Eight hours standing in a single spot, how do surgeons do it? I’m hoping my endurance will build, especially knowing that some of the procedures I’m going to see in the next few weeks such as the “Whipple” or pancreaticoduodenectomy may take twice as long.
The good news is that I have lucked into working with great people – the misbehavior of surgeons is greatly exaggerated – and have learned lots of interesting things. The coolest yet was running the camera on a laparoscopic or “keyhole” surgery – it looked something like this.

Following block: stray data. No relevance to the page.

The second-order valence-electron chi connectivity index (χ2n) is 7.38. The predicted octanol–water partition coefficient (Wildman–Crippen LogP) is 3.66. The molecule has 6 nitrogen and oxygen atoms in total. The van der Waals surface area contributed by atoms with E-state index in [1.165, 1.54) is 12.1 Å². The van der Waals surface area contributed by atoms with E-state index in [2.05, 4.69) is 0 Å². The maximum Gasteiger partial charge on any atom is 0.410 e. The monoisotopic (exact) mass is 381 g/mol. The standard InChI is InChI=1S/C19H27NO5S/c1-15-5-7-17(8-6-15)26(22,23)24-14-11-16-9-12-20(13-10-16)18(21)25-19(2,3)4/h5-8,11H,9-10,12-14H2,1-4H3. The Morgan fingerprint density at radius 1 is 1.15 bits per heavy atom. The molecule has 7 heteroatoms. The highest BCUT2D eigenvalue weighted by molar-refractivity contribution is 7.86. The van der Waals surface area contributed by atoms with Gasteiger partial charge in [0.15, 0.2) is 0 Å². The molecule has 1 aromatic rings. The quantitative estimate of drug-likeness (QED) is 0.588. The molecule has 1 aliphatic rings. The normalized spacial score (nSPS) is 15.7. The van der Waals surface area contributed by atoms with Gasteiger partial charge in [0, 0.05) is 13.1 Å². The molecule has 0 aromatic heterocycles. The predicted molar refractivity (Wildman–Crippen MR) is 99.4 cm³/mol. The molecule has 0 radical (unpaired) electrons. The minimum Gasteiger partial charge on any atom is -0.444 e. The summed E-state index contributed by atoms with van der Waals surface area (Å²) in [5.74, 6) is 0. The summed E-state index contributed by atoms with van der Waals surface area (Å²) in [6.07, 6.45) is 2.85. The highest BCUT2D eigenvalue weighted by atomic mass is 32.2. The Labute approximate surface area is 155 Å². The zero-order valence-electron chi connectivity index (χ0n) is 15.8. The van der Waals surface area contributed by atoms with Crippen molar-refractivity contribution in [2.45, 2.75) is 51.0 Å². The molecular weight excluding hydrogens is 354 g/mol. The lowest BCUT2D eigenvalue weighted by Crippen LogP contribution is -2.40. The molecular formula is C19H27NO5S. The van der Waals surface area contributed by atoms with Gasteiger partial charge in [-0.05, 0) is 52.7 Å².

Although what we did was more complicated (and harder to reach) it was both physically and mentally challenging. Basically, you are operating a camera in a 3 dimensional space, and the hand movements that will direct the position of the camera are reversed (usually). It’s a little bit like flying a plane, meanwhile, you’re standing for hours in a single spot, unable to lean on anything, maintaining a sterile field, and trying to track the position of the surgeon based on the movements of the instruments and a fair amount of mind-reading. It goes from exciting, to grueling pretty rapidly. Meanwhile the attending is standing in the same spot, running everything, not even bitching at me when I end up off target, perfectly content, like a stone wall, while my feet are killing me. How do they do it?